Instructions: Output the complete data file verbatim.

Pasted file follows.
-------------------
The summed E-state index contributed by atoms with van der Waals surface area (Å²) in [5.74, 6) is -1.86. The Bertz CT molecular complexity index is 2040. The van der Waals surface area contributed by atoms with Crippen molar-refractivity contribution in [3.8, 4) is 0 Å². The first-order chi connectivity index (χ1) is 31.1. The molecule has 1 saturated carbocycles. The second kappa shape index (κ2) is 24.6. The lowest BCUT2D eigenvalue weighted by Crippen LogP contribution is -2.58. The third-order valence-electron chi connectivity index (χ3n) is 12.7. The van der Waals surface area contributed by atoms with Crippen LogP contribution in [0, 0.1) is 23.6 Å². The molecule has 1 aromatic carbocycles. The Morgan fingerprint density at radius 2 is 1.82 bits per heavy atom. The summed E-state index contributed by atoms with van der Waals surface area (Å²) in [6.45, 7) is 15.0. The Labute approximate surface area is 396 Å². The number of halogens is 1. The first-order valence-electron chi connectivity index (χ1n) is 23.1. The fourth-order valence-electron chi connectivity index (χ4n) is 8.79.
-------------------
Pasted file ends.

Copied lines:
The summed E-state index contributed by atoms with van der Waals surface area (Å²) in [5.74, 6) is -1.86. The Bertz CT molecular complexity index is 2040. The van der Waals surface area contributed by atoms with Crippen molar-refractivity contribution in [3.8, 4) is 0 Å². The first-order chi connectivity index (χ1) is 31.1. The molecule has 1 saturated carbocycles. The second kappa shape index (κ2) is 24.6. The lowest BCUT2D eigenvalue weighted by Crippen LogP contribution is -2.58. The third-order valence-electron chi connectivity index (χ3n) is 12.7. The van der Waals surface area contributed by atoms with Crippen LogP contribution in [0, 0.1) is 23.6 Å². The molecule has 1 aromatic carbocycles. The Morgan fingerprint density at radius 2 is 1.82 bits per heavy atom. The summed E-state index contributed by atoms with van der Waals surface area (Å²) in [6.45, 7) is 15.0. The Labute approximate surface area is 396 Å². The number of halogens is 1. The first-order valence-electron chi connectivity index (χ1n) is 23.1. The fourth-order valence-electron chi connectivity index (χ4n) is 8.79.